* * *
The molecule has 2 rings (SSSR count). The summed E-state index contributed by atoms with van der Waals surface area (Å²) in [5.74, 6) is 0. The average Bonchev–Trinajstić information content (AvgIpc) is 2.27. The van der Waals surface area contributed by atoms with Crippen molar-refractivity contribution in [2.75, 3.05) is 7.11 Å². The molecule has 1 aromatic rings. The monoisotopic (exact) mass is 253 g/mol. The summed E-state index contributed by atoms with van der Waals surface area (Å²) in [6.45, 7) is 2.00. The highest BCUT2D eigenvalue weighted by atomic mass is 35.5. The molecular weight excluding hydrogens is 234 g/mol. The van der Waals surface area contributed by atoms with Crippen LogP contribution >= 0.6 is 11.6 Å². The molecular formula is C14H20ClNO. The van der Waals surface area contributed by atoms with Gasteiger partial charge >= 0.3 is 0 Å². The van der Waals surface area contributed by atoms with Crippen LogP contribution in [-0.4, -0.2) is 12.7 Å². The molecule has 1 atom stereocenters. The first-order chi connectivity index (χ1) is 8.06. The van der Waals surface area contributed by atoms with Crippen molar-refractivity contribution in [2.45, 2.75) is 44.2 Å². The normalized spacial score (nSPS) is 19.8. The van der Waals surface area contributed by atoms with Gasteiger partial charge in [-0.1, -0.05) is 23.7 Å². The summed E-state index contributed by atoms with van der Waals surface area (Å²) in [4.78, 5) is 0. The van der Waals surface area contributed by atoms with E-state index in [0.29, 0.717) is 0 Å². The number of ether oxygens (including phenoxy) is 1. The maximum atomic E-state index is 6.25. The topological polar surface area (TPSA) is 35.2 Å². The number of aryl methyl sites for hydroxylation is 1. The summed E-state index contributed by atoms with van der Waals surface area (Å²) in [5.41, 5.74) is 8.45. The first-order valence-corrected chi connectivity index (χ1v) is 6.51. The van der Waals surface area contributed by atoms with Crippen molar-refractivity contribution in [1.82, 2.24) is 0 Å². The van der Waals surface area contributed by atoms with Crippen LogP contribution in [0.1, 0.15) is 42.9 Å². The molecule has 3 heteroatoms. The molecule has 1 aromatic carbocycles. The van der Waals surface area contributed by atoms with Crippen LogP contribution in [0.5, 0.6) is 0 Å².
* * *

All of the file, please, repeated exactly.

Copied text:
The molecule has 2 rings (SSSR count). The summed E-state index contributed by atoms with van der Waals surface area (Å²) in [5.74, 6) is 0. The average Bonchev–Trinajstić information content (AvgIpc) is 2.27. The van der Waals surface area contributed by atoms with Crippen molar-refractivity contribution in [2.75, 3.05) is 7.11 Å². The molecule has 1 aromatic rings. The monoisotopic (exact) mass is 253 g/mol. The summed E-state index contributed by atoms with van der Waals surface area (Å²) in [6.45, 7) is 2.00. The highest BCUT2D eigenvalue weighted by atomic mass is 35.5. The molecular weight excluding hydrogens is 234 g/mol. The van der Waals surface area contributed by atoms with Crippen LogP contribution >= 0.6 is 11.6 Å². The molecular formula is C14H20ClNO. The van der Waals surface area contributed by atoms with Gasteiger partial charge >= 0.3 is 0 Å². The van der Waals surface area contributed by atoms with Crippen LogP contribution in [-0.4, -0.2) is 12.7 Å². The molecule has 1 atom stereocenters. The first-order chi connectivity index (χ1) is 8.06. The van der Waals surface area contributed by atoms with Crippen molar-refractivity contribution in [2.45, 2.75) is 44.2 Å². The normalized spacial score (nSPS) is 19.8. The van der Waals surface area contributed by atoms with Gasteiger partial charge in [-0.1, -0.05) is 23.7 Å². The summed E-state index contributed by atoms with van der Waals surface area (Å²) in [4.78, 5) is 0. The van der Waals surface area contributed by atoms with E-state index in [0.29, 0.717) is 0 Å². The number of ether oxygens (including phenoxy) is 1. The maximum atomic E-state index is 6.25. The topological polar surface area (TPSA) is 35.2 Å². The number of aryl methyl sites for hydroxylation is 1. The summed E-state index contributed by atoms with van der Waals surface area (Å²) in [5.41, 5.74) is 8.45. The first-order valence-corrected chi connectivity index (χ1v) is 6.51. The van der Waals surface area contributed by atoms with Crippen molar-refractivity contribution in [1.82, 2.24) is 0 Å². The van der Waals surface area contributed by atoms with Crippen LogP contribution in [0.1, 0.15) is 42.9 Å². The molecule has 3 heteroatoms. The molecule has 1 aromatic carbocycles. The van der Waals surface area contributed by atoms with Crippen LogP contribution in [0.5, 0.6) is 0 Å².